Contract Management Best Practices: What Are You Willing To Risk?
Whether a business manages hundreds of contracts per year or only a few for key relationships, contracts are a fundamental component of risk management for every company. Contracts define business relationships and transactions. Moreover, how a business mitigates contract and dispute risks profoundly affects its financial health and reputation as a business partner.
What are your risks?
This executive uses a one-contract-fits-all approach. Every vendor, customer, and partner receives a variation of the same contract template, often replete with one-sided provisions. Since previous disputes have been limited in number and stakes, no budget is accorded to contract management and business owners hope that if any dispute arises, the stakes stay within small claims court range. Little follow up is given to signed contracts to manage the agreed upon commitments and adjustments that might be needed.
RISK: Highest financial, operational and reputational risk. Both contract content and management fail to reflect the value of the relationship. Litigation (lengthy and expensive) or forbearance (frustrating) are the only resolution options for profit-stealing disputes.
This executive has contract approval, renewal, and review processes. Contracts are reviewed for hazardous clauses and are managed, possible dispute resolution is budgeted, and most disputes are resolved by contacting a retained attorney. Although the contracts are written with the intent to mitigate risks, little advance thought is devoted to likely real-world scenarios and how to manage them to the best economic and reputational outcomes. Misunderstandings may escalate into irreversible conflicts.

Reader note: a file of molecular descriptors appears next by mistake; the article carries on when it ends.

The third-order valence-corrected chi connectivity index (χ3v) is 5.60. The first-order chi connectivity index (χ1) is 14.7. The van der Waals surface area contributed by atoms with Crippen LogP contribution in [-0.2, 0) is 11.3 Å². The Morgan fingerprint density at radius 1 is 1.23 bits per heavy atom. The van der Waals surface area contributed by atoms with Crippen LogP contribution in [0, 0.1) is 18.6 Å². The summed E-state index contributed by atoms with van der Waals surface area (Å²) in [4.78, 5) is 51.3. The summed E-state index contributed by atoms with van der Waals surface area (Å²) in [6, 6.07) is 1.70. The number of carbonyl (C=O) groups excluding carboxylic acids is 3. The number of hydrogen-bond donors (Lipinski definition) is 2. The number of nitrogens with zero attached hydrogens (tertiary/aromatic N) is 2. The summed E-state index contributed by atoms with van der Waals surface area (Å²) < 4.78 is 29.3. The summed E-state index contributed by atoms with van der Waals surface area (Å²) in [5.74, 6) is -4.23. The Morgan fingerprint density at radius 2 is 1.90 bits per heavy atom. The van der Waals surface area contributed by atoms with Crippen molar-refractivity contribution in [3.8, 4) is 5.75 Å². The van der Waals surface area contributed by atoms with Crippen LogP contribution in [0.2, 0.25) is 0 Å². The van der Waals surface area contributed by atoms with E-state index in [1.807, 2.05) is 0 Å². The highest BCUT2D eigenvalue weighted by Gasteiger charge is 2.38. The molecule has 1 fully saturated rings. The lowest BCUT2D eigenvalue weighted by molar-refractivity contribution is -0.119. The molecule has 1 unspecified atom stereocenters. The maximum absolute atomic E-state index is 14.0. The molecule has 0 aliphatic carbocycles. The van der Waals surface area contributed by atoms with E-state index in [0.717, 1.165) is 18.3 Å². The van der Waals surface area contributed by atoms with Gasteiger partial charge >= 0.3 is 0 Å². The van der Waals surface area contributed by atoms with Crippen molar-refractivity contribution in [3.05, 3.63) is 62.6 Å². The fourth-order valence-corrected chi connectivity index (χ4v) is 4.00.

RISK: Persistent risk of financial, operational, and reputational disruption. Although some effort is proactive to minimize contract disputes and their costs, there are still only limited and traditional resolution options in place, none of which can inexpensively intercept misunderstandings before they reach critical mass. Operational disruption risk is high due to the time-consuming process of investigation and information gathering.
Best practices are the science and art of developing, customizing, and applying practices in an organization that lead to optimal company performance. An executive committed to best practices constantly strategizes how to maximize the company’s potential and adapt to meet long-term goals. This executive has a contract management process in place for contract creation, tracking contract commitments, and managing contract risk, disputes, and resolutions. Contracts with customers, vendors, and partners are implemented through a review process, the negotiating of win-win terms and conditions, and diligent execution. This includes a realistic assessment of the potential for disputes and agreement to appropriate dispute resolution mechanisms and clauses. Contracts are managed to ensure financial and operational fitness while minimizing risk to the company. Dispute resolution takes into account the situation and stakes, sometimes with multiple avenues available to right-size the process employed and enable fast and inexpensive intervention.
RISK: Financial, operational and reputational risks are low. Proactive, win-win contract management that includes flexible, innovative dispute resolution methods can get the parties back to business faster, cheaper and easier.
Not all disputes are financially and time worthy of litigation and it is critical to assess these risks before contract execution. To learn more about contract management best practices, contact JustResolve.